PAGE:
The NFL is always on the lookout for offensive tackle prospects with the rare athletic traits to hold up on the edge against professional pass rushers.
Traditional “Football Factories” have produced good linemen at a (relatively) high rate, but teams will scour the rest of the FBS and FCS for potential starting linemen. Maryland surprised with the number of talented prospects to enter the draft from the school in 2023. Left tackle Jaelyn Duncan will likely be the highest drafted Terrapin this year, and he’s done well to raise his profile over the course of the draft process.
The New York Giants won’t be drafting a tackle highly this year, but they can still hope Duncan goes highly and pushes other prospects down to them.
Prospect: Jaelyn Duncan (71)
Games Watched: vs. Michigan (2022), vs. Purdue (2022), vs Ohio State (2022)
Games Played: 39 (12 in 2022)
Best: Foot quickness and footwork, athleticism, pass protection, zone blocking, competitive toughness
Worst: Play strength, man-gap blocking
Projection: A starting offensive tackle for a team that uses zone blocking schemes.
(Duncan is Maryland LT number 71)
Maryland’s Jaelyn Duncan is an athletic, competitive, and technically sound offensive tackle prospect.
Duncan has adequate length for the position at 6-foot 5 ⅝ inches, with 33-inch arms. He’s slightly undersized at 306 pounds, but compensates with quick feet and very good athleticism.
Duncan is a natural knee bender who easily settles into his stance and maintains good hip and pad level throughout the rep. He needs good leverage to maximize his play strength and anchor against power rushers or create movement in the run game. As mentioned above, Duncan has excellent feet and is an easy mover in all directions. He has great lateral agility and is able to match speed off of the edge, as well as work to the second level or get in space to block for screen plays.
He has quick, light feet, easily expanding the pocket on his 45-degree set or gaining depth on a jump set. Duncan is quick to his landmarks and maintains good balance throughout his pass sets. He also plays with a wide base to maintain balance while absorbing contact.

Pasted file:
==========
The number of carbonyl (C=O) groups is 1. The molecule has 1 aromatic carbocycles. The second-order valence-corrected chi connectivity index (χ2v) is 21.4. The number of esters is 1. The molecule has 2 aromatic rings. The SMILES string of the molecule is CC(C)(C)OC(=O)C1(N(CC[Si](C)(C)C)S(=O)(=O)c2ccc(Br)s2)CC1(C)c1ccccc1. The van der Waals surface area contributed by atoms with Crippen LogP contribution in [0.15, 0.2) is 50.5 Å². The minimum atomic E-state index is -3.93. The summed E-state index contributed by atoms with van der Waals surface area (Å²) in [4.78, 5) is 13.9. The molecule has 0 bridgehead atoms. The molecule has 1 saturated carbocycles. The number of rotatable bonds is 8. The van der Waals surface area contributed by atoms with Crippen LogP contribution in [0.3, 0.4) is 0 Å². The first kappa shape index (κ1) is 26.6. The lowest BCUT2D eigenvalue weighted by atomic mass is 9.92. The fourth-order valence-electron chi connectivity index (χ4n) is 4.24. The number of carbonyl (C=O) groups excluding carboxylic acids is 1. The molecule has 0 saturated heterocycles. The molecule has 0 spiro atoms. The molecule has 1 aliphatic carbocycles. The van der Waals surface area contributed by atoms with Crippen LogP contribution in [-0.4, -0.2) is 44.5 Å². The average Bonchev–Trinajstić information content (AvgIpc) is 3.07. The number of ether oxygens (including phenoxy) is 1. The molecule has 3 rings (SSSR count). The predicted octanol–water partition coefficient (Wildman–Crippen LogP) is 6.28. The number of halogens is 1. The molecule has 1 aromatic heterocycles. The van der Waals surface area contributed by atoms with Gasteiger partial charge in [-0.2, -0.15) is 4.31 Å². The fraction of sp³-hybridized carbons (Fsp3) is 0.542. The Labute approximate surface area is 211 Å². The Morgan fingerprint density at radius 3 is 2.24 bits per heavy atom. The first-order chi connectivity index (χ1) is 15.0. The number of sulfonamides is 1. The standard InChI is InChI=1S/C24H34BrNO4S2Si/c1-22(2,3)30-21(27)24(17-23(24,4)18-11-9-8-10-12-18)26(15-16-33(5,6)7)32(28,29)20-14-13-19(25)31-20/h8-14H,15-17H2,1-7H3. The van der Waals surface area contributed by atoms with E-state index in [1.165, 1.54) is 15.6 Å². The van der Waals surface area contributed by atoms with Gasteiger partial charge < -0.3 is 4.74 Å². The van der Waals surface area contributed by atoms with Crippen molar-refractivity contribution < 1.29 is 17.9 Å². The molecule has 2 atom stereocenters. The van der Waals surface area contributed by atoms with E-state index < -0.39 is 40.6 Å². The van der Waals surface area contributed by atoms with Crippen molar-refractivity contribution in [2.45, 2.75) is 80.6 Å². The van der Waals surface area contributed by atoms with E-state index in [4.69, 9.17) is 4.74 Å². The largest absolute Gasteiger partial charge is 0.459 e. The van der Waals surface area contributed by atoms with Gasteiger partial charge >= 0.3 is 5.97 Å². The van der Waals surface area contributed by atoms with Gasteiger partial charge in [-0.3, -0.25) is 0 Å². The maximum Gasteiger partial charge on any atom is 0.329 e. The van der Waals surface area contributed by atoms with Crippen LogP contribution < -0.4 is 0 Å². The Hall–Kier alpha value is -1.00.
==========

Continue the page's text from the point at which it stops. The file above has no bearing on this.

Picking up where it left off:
As a run blocker, Duncan is at his best in zone schemes. He’s easily able to stay in phase with his linemates and stress defensive fronts laterally. At times he’s almost too athletic on the back-side of outside zone runs, and can wind up out-running and crowding his teammates. He is also very quick to work off of double teams and to the second level. His speed and agility let him get into position and deliver accurate blocks to linebackers and defensive backs. Similarly, he is also a very capable blocker for screen plays.
Duncan is able to get under defenders pads in run blocking, and does a good job of uncoiling his hips, extending his arms, and bowing them backwards while on the move.
That said, Jaelyn Duncan will need to work to improve his play strength at the NFL level. He’s able to anchor (or re-anchor) against most edge defenders, but particularly big or strong ones will drive him into the quarterback’s lap. He lacks a natural anchor against power rushers and needs to use his footwork to disperse their power, which can cause the pocket to collapse. Likewise, Duncan didn’t show evidence of being able to create movement along the line of scrimmage when blocking downhill and probably shouldn’t be in a power running game at the NFL level.
He will also need to be more consistent with his hand placement in the NFL. Duncan’s hand usage was generally good, but there were instances where his hands would fall outside defenders’ framework, opening him up to counter moves. That was particularly apparent when he was matched up against wide 9-technique rushers and had to expand the pocket further than usual.
Overall Grade: 8.5
Jaelyn Duncan projects as a starting offensive tackle at the NFL level. He will need to land on an offense that bases its blocking scheme on athleticism and mobility, but he has the potential to be a good starting tackle.
Duncan might not have exceptional length, but he more than makes up for that with exceptional feet. He has light, quick feet and great lateral agility – so much so that he appears to float across the turf at times. He’s easily able to match up against speed on the outside, as well as redirect back inside if a blitzer threatens the B-gap.
He is a solid run blocker, so long as he’s blocking in a zone scheme. His agility and mobility allow him to stress defenses, whether he’s on the back or play-side of the run. He’s also very good at climbing to the second level and is an accurate blocker in space. Duncan can exist in a power scheme, but he’s at his best as a pulling tackle in those situations. He has great range as a puller and is also a dangerous blocker on screen plays.
Duncan absolutely needs to work on his play strength at the NFL level, and teams will need to be careful to avoid spoiling his athleticism in the pursuit of greater strength. That said, he has the ability to step in and contribute to an offense right away.